“Then fast forwarding quickly, I guess probably a little over a year into the project, Ben was diagnosed with pancreatic cancer. But when he was given the diagnosis, he said, hey, book as many shows you can, when I can’t get up and sing anymore, then we’ll know it’s over. Really. And he went out that entire summer of 2000. The band got so tight, not only as musicians, but as a family, being there for Ben and a lot of the people that he touched. He just sang like a bird, talked to people, and like a trooper went all the way to the end and we lost him at 52 years old. It was so sad; I really missed him. I mean, it was it was just such a sad thing. It was the best year and a half, two years I’ve ever spent with a bunch of guys. As a result, well, we stayed together, Liberty invited me to join the Rock and Roll Hall of Fame band after that, with Ricky Byrd and Will Lee; Paul Shaffer was in it at the time. That was fun, because we got to back up a lot of different artists. I’ll never forget being up there playing Woolly Bully with Sam the Sham! Yeah, that was cool!”
As for 38 Special, they have kept going to this day – they went through a few drummers and the odd keyboard man, but the lineup stabilised again in the late ‘90s and remained solid until well into the 20-teens when health issues forced Donnie Van Zant to retire. Studio output has been sparse in modern times, with Drivetrain from 2004 being their most recent album; Don Barnes is now left holding the flag as the only remaining member from the early days. Perhaps the most traumatic thing to have happened to the band was the famous fire at Universal Studios in 2008, which destroyed a massive collection of master recordings and archive material, including those from 38 Special. It could have been worse for them at least; the two new reissues would not have been possible if their cache was gone completely, but it still leaves a hole in the archives, as Carlisi laments: “Yeah, the fortunate thing – if there’s a good side of it – is that, because there have been re-releases and what have you, the music’s out there. The master tapes have been digitised. People ask me, did you have outtake songs that didn’t make the records, that are lying around and might be released? I said, Yeah, we definitely did. But whether those songs were digitised or not, I don’t know. And if they weren’t then they’re history. At least our music is still there, but if you wanted to take any of those songs, and remix them or do a different version or re-edit them, it would be pretty hard to do now. But there were records by jazz artists from the ‘30s that they hadn’t digitised yet, and they’re gone forever.”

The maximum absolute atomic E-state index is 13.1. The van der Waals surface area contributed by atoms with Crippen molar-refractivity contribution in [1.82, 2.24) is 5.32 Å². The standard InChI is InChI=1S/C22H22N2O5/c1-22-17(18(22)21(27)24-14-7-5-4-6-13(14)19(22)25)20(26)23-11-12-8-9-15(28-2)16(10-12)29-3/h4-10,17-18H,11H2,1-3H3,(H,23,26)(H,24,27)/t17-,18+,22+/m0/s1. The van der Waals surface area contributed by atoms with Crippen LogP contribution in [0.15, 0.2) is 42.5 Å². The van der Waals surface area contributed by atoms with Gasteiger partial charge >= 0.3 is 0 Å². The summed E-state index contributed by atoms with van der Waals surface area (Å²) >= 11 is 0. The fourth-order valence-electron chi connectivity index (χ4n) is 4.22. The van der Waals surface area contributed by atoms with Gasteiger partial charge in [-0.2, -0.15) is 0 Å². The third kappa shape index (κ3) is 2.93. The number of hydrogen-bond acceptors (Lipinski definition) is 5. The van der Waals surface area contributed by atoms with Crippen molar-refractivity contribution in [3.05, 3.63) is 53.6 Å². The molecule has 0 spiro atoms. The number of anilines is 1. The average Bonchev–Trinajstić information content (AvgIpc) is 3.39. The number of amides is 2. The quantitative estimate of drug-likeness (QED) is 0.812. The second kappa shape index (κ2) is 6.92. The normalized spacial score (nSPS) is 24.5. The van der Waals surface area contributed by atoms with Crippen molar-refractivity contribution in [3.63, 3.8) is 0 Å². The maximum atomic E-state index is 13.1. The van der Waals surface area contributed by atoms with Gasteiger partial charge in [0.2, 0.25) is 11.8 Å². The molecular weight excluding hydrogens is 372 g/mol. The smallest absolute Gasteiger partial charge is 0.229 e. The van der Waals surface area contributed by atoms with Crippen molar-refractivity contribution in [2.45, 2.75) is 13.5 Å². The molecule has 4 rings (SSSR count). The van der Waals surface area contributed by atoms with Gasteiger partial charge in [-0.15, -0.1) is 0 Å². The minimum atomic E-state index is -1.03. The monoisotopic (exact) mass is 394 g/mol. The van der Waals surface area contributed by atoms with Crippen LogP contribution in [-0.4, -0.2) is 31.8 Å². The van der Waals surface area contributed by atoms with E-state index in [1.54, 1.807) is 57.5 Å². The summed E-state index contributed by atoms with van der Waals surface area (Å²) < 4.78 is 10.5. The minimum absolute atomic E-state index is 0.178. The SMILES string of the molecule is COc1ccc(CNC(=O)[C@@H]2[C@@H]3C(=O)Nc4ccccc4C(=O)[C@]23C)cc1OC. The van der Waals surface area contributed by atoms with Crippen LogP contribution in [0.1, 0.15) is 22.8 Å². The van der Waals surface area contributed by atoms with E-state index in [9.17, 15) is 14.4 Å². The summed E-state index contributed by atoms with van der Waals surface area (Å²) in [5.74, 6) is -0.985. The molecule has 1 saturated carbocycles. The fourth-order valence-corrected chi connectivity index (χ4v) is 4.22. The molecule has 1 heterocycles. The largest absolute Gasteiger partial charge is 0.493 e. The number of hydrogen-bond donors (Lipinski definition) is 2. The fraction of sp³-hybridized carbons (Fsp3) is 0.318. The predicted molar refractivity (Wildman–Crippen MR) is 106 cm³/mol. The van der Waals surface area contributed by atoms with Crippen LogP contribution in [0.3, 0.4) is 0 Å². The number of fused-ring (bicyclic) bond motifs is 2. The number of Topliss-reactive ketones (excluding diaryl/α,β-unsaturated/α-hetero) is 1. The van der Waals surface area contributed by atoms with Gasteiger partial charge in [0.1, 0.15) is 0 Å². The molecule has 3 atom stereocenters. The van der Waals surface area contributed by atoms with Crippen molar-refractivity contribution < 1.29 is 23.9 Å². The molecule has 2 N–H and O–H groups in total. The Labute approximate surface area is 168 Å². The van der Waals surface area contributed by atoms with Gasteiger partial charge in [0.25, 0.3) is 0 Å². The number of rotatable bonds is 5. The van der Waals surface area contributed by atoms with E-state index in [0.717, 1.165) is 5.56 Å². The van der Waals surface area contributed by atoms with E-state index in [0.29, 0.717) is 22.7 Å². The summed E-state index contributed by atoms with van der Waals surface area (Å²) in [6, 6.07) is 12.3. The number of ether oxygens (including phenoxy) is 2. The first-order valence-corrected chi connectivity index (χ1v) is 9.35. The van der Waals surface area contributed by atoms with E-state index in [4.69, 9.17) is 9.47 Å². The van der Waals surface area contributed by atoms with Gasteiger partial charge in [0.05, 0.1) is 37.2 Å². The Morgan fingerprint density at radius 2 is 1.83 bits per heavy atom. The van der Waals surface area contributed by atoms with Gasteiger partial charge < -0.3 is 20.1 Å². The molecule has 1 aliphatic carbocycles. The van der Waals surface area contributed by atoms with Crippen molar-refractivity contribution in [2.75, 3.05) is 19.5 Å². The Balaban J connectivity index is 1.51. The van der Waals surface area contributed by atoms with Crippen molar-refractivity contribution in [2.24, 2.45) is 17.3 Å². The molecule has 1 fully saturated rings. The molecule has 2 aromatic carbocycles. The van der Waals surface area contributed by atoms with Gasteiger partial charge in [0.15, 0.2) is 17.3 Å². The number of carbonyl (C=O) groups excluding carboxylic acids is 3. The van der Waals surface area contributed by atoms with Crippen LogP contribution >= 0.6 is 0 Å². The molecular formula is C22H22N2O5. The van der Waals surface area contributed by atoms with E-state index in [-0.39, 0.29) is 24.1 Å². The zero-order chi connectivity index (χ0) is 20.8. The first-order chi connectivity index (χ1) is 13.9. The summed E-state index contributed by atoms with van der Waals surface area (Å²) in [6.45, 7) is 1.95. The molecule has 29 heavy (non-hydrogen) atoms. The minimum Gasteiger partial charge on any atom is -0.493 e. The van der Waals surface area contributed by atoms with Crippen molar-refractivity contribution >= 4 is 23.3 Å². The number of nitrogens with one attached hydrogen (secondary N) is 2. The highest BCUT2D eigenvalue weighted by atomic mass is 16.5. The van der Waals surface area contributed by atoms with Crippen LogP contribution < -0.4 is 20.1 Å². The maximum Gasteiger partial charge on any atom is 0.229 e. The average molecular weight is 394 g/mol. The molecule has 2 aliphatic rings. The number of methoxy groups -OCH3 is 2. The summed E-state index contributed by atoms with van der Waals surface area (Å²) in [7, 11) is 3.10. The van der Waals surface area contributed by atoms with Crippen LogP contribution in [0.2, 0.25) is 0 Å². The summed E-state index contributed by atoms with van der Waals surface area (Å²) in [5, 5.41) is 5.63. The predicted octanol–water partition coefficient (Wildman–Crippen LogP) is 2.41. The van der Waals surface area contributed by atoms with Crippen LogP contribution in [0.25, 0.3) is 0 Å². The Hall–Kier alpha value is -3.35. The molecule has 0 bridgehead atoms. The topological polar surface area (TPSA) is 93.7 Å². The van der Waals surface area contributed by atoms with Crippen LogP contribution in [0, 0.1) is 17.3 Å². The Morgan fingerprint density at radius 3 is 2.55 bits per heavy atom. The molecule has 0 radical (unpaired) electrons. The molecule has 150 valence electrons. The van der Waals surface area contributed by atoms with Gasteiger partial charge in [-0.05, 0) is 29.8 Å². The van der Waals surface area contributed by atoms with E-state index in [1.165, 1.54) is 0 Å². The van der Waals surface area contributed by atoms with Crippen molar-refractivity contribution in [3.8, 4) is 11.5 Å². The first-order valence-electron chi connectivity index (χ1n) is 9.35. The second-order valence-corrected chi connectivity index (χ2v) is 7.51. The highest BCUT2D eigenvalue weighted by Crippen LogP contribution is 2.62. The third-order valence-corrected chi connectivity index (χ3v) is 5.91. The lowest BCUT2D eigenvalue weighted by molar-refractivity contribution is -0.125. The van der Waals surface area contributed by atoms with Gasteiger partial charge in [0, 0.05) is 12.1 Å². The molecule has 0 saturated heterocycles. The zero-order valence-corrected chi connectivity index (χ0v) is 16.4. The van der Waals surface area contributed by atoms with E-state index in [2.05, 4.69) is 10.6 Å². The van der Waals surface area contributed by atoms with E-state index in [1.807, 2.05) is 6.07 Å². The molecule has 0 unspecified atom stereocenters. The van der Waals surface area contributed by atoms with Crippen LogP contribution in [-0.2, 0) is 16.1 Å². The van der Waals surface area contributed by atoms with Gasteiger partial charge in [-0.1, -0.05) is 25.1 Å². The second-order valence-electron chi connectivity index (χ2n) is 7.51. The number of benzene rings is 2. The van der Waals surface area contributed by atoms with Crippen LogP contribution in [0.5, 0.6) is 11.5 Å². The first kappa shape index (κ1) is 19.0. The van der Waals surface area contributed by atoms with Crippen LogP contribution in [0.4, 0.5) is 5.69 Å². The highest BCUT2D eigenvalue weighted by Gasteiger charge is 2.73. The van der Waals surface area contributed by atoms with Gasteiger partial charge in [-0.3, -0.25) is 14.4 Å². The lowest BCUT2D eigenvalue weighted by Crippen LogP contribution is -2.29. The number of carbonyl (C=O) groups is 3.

Carlisi counts himself as semi-retired now, and has accomplished various things in addition to his recording career – he founded a company called Camp Jam, which was a summer music camp for kids, which led on to his book Jam, co-written with Dan Lipson. “At one of the Friday night concerts at the camp, I did a talk to the parents, saying how being in a band is one of the greatest team building things that you can do, much better than sports, much better than football or soccer or baseball or whatever. Because you don’t have time out, you don’t have overtime, you drop the proverbial ball being in a band, and you lose right then. And so you know, musicians communicate, not by shouting out commands like go to the C, go to the F minor, whatever; we use our eyes and our ears, and it’s amazing how we can communicate just by looking at each other. So anyway, whether your children decide to be professional musicians, or whether they just play music for entertainment or whatever, it’s a valuable tool to have, they’re going to learn a lot from it. So that’s what the book is about, basically. I mean, there are some funny anecdotes of what 38’s career was like, but we kind of had the angle of, how does it affect business? And how do you make decisions that may hurt somebody, for the betterment of everybody?”
All positive, uplifting stuff. But seeing as Jeff Carlisi and 38 Special parted company well over 20 years ago, what is his relationship with that music now? What about the two reissued albums, whose initial release was 40 years ago? Clearly, he still holds the music in great affection. “A lot of people probably wonder,” he says, “why do I care about it, or why am I talking about it? I think it’s good, it’s a nice salute for somebody, to think that that those records were important enough to be worth spending the time to do a nice reissue product. I mean, it’s always nice as a songwriter, as a musician, to know that as a band, we made enough difference in people’s lives to warrant something like this – that’s what music’s all about. I was talking with somebody recently about how you’ve got those records that you may have gotten in the ‘60s or early ‘70s. You listen to them now and they take you right back there, and they’re just as good, and that’s what reissues are all about. So I have to say, I’m very proud of them. And it’s nice to be able to talk to folks that are fans and share our feelings.”
So, it’s yesterday once more, as The Carpenters sang. See, I’ve been doing what the man said, taking the blinders off and listening to everything.